What coastline for the future in Seine-Maritime?

Drawing up a strategy for development schemes that meets the challenges of climate change and the choices of local players and residents

The Syndicat mixte du littoral Seine-Maritime, which is coordinating the development of the “Stratégie Littoral 76”, has chosen Artelia to support it in this process, carried out in consultation with the various local players. 

The main objective is to improve the management of natural risks, by anticipating the effects of climate change on this coastline with its complex morphology, which comprises 140 km of coastline between Le Havre and Tréport, and has many residents and infrastructures.


From a geomorphological point of view, the Seine-Maritime is characterised by the presence of valleys and valleuses (plateaux giving access to the sea) which cut into a coastline of high limestone cliffs. Its 140km of coastline is dissected by 9 rivers and includes around thirty beaches and access points to the sea. The region has over 270,000 people living in 39 municipalities, and welcomes around 2 million visitors every year. It also has some major infrastructure (5 ports, 2 nuclear power stations) and significant coastal development (12.5 km of dykes, 136 beach protection groynes, etc.).

Like many coastal areas, the Seine-Maritime region has been experiencing increasing marine submersion since the 1950s, and its coastline is retreating in many places. This evolution, which is going to increase under the effects of climate change, has convinced the authorities to adopt an adaptation strategy, which they have awarded to the Syndicat mixte du littoral de la Seine-Maritime. While reducing the area’s vulnerability to the risks of flooding and retreat of the coastline is a major concern, preserving natural environments, raising public awareness and changing uses are also key aspects of the planning process.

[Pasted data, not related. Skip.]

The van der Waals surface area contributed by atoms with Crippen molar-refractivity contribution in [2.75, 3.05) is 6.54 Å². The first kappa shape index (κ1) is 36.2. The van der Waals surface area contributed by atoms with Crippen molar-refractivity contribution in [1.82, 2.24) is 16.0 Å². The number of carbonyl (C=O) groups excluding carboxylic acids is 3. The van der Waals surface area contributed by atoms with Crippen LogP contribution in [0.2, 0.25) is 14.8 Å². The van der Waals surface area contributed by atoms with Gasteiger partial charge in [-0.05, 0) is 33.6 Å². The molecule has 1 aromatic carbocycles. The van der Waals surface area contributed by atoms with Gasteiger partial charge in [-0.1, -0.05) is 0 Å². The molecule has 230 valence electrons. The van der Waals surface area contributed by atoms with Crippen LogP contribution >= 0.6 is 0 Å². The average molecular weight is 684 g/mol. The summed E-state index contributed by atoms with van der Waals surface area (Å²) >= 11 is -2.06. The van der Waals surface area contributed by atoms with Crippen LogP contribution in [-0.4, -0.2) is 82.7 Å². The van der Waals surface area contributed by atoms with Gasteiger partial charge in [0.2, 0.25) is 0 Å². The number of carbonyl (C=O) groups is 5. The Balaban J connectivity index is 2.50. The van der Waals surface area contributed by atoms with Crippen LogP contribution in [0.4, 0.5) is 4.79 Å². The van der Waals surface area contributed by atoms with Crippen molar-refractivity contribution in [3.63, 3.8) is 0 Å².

Artelia is supporting the Syndicat throughout the process, which must be carried out in a co-construction mode with players and citizens in order to enhance the risk culture and reach shared compromises and objectives. Our teams have already led several public meetings and more than twenty workshops are scheduled, notably on the effects of climate change. They have begun analysing the wide range of data available on coastal dynamics and land-use planning, while conducting targeted interviews with around forty key players on these subjects. The final phase will involve using this shared diagnosis to build a long-term vision of the area, proposing different scenarios for change and helping the Syndicat to identify and implement the most appropriate solutions for the situation and the expectations of the area’s players and citizens.